Revision of the EU animal welfare legislation: Euro Foie Gras recalls its commitment to high standards

Euro Foie Gras contributed to the European Commission public consultation on the inception impact assessment related to the revision of the EU animal welfare legislation. The Federation recalls that foie gras is produced in full compliance with EU animal welfare standards. Furthermore, the sector follows the latest scientific data and on-farm testing to ensure a constant improvement of the breeding conditions.

Foie gras is a European traditional gastronomic and high-quality product respecting high standards of animal welfare.

The European foie gras sector responds to societal expectations: the production is extensive, outdoor, and very often family based. With 90% of the life of the animal spent outdoors, open air is a fundamental characteristic of the breeding of foie gras palmipeds.

Fat palmipeds remain in outdoor areas during 10 to 15 weeks, depending on the species, until the fattening phase. It is only during that phase that they live in collective housing and only for a limited period of time (between 9 and 12 days for ducks and 12 to 15 days for geese). This housing system meets all the requirements of the Council of Europe’s Recommendation of 22 June 1999 since it allows the animals to stand with a normal posture, flap their wings, turn around without difficulty and perform normal social interactions. The shift from the use of individual cages for the production of foie gras to collective housing, required by the above-mentioned Recommendation, represented a significant investment of more than 120 million euros for the European breeders.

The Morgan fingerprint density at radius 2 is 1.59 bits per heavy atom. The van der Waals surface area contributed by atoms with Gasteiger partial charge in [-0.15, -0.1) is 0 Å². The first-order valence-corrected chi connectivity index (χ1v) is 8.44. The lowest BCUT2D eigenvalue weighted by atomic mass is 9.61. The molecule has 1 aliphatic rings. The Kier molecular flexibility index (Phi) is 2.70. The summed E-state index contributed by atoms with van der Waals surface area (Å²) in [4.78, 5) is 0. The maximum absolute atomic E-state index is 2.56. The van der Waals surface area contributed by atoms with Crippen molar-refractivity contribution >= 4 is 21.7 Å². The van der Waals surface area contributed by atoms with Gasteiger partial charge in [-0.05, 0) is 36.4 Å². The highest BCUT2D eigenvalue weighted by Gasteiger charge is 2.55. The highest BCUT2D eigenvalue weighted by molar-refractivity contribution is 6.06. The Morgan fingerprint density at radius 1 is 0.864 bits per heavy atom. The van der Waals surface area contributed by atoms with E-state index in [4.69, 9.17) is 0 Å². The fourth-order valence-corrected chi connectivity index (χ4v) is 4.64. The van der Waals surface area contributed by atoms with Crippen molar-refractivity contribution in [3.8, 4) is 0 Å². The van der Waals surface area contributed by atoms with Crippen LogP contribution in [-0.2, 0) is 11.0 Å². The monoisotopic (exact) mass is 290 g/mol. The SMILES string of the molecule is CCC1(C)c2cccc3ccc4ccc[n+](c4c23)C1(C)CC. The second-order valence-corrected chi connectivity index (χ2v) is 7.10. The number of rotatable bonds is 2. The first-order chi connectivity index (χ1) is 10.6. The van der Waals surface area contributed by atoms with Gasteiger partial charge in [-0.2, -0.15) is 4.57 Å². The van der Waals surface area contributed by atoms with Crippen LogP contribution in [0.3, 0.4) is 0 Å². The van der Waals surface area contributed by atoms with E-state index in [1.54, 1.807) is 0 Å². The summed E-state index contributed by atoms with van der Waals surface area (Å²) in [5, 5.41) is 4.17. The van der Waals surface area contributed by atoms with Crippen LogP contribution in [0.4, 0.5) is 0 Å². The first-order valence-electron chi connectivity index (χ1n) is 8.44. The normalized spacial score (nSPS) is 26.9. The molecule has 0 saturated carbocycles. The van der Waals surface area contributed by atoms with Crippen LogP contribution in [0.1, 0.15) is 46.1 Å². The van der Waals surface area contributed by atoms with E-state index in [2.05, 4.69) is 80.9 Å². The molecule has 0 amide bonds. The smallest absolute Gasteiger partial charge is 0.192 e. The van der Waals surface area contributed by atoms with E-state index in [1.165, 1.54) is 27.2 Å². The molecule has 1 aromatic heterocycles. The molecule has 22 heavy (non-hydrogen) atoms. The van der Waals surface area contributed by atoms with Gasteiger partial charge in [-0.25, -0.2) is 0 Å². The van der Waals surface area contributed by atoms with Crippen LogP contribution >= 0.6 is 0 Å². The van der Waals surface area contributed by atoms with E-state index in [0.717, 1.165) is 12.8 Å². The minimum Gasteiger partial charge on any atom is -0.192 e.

Moreover, Euro Foie Gras underlined its commitment to a process of constant improvement in breeding practices by using the most up-to-date scientific data and on-farm testing. In this respect, the Federation recalled that the 1998 SCAHAW report on the welfare aspects of ducks and geese in foie gras production had a limited methodology and highly questionable recommendations. Therefore, after more than twenty years, this report cannot be cited as a reference on the welfare of fat palmipeds.

The Federation also stressed that any additional requirements on the housing systems would need to be scientifically assessed taking into account the specificities of each species and the different production stage. It is also crucial to define what a cage is, as a starting point. Furthermore, if additional EU standards are imposed on European farmers, they will have to be financially supported and a sufficient transition period will have to be adopted. Euro Foie Gras alerted that if stricter animal welfare rules were adopted while continuing to allow imports that do not meet the same standards to enter, this would inevitably harm the competitiveness of the European livestock sector which would face unfair competition from third countries. Therefore, concrete guarantees in line with WTO rules are needed to ensure a level playing field for European livestock farmers.